Proof that Dallasites have reason to complain about allergy season
Dallasites love to whine about their allergies. Turns out, they have good reason: The Asthma and Allergy Foundation of America (AAFA) has released its list of spring 2014 allergy capitals in the United States, and Dallas ranks No 7 out of 100.
Our fellow allergy-suffering cities in Texas include McAllen (No. 10), San Antonio (No. 15), Houston (No. 28) and Austin (No. 50).
AAFA uses three different factors to determine its rankings: average pollen count in the air, the use of allergy medications by local patients and the number of board certified allergists available to local patients. External affairs manager Sanaz Eftekhari explains that the purpose of the list is to prepare citizens for allergy seasons.
“As you can see, the South dominates the list,” Eftekhari says. “And each city’s ranking is relative to the top city, Louisville, Kentucky, which is given a score of 100. But among the top there’s a small difference between each city. If one city has a year with just a slight increase in the amount of pollen, it will jump ahead.”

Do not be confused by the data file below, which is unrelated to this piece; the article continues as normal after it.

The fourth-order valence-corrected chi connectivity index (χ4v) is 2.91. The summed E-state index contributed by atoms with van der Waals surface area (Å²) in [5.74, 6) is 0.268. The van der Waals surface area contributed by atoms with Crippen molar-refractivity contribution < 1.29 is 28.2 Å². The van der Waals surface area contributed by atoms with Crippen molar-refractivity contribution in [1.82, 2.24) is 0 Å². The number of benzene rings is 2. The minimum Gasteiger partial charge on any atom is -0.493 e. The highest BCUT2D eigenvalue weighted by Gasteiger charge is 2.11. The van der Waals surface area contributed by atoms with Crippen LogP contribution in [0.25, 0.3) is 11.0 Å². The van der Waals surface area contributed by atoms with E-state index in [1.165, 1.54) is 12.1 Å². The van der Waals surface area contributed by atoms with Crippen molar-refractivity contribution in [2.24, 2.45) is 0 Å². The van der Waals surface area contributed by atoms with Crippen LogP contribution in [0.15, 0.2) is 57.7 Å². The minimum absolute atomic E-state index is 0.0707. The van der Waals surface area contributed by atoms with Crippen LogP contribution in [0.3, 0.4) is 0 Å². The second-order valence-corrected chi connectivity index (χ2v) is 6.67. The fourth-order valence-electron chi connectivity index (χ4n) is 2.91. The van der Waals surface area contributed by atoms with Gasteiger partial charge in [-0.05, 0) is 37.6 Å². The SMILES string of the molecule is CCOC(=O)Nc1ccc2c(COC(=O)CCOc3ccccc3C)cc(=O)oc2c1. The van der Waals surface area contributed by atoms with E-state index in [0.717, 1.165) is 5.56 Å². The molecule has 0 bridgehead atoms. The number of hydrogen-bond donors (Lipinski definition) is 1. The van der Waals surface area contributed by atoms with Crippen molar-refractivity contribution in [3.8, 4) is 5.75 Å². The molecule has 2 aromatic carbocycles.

Texas cities saw a major increase in allergy rankings this year. Dallas climbed 16 spots, Austin jumped 14 spots, and Houston leapfrogged Austin by moving up 30 spots.
Eftekhari says there’s no definitive answer as to why Texas cities are experiencing substantial increases in allergies, but she does note that weather can have a major effect on how potent an allergy season can become.
“Nature and weather have a great impact on the spread of pollen, which can easily travel via wind for up to 500 miles,” she says. “But no matter where you fall on the list, it’s important to see your physicians. This list is meant to make people more proactive. Most allergy medications are meant to be prophylactic, in that they prevent allergy reactions beforehand.”
For the complete rankings of America’s Allergy Capitals and for more resources about preventing allergies, visit AAFA’s official website.